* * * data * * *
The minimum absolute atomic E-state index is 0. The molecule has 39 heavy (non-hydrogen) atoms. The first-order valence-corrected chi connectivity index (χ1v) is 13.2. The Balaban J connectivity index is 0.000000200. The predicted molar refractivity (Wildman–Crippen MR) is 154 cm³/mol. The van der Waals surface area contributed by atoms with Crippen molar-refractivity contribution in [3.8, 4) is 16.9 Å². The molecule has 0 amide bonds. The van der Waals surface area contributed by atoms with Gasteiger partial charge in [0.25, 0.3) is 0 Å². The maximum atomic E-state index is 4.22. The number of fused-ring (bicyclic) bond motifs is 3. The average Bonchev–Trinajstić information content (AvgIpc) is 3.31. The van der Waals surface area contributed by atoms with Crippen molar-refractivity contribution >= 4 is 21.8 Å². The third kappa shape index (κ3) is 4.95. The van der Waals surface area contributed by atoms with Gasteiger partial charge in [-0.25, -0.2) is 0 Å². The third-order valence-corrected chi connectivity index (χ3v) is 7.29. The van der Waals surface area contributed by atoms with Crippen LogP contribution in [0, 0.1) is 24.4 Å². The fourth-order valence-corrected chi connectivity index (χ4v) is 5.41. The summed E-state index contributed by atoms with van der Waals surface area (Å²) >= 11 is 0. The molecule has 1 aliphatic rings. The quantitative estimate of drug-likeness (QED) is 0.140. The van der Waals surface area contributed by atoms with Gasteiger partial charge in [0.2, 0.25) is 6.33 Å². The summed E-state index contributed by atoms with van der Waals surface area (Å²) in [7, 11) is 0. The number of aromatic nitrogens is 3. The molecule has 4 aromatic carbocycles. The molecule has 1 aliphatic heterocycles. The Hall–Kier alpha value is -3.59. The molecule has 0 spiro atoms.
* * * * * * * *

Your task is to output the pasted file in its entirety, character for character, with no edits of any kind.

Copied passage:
The minimum absolute atomic E-state index is 0. The molecule has 39 heavy (non-hydrogen) atoms. The first-order valence-corrected chi connectivity index (χ1v) is 13.2. The Balaban J connectivity index is 0.000000200. The predicted molar refractivity (Wildman–Crippen MR) is 154 cm³/mol. The van der Waals surface area contributed by atoms with Crippen molar-refractivity contribution in [3.8, 4) is 16.9 Å². The molecule has 0 amide bonds. The van der Waals surface area contributed by atoms with Gasteiger partial charge in [0.25, 0.3) is 0 Å². The maximum atomic E-state index is 4.22. The number of fused-ring (bicyclic) bond motifs is 3. The average Bonchev–Trinajstić information content (AvgIpc) is 3.31. The van der Waals surface area contributed by atoms with Crippen molar-refractivity contribution >= 4 is 21.8 Å². The third kappa shape index (κ3) is 4.95. The van der Waals surface area contributed by atoms with Gasteiger partial charge in [-0.25, -0.2) is 0 Å². The third-order valence-corrected chi connectivity index (χ3v) is 7.29. The van der Waals surface area contributed by atoms with Crippen LogP contribution in [0, 0.1) is 24.4 Å². The fourth-order valence-corrected chi connectivity index (χ4v) is 5.41. The summed E-state index contributed by atoms with van der Waals surface area (Å²) >= 11 is 0. The molecule has 1 aliphatic rings. The quantitative estimate of drug-likeness (QED) is 0.140. The van der Waals surface area contributed by atoms with Gasteiger partial charge in [0.2, 0.25) is 6.33 Å². The summed E-state index contributed by atoms with van der Waals surface area (Å²) in [7, 11) is 0. The number of aromatic nitrogens is 3. The molecule has 4 aromatic carbocycles. The molecule has 1 aliphatic heterocycles. The Hall–Kier alpha value is -3.59. The molecule has 0 spiro atoms.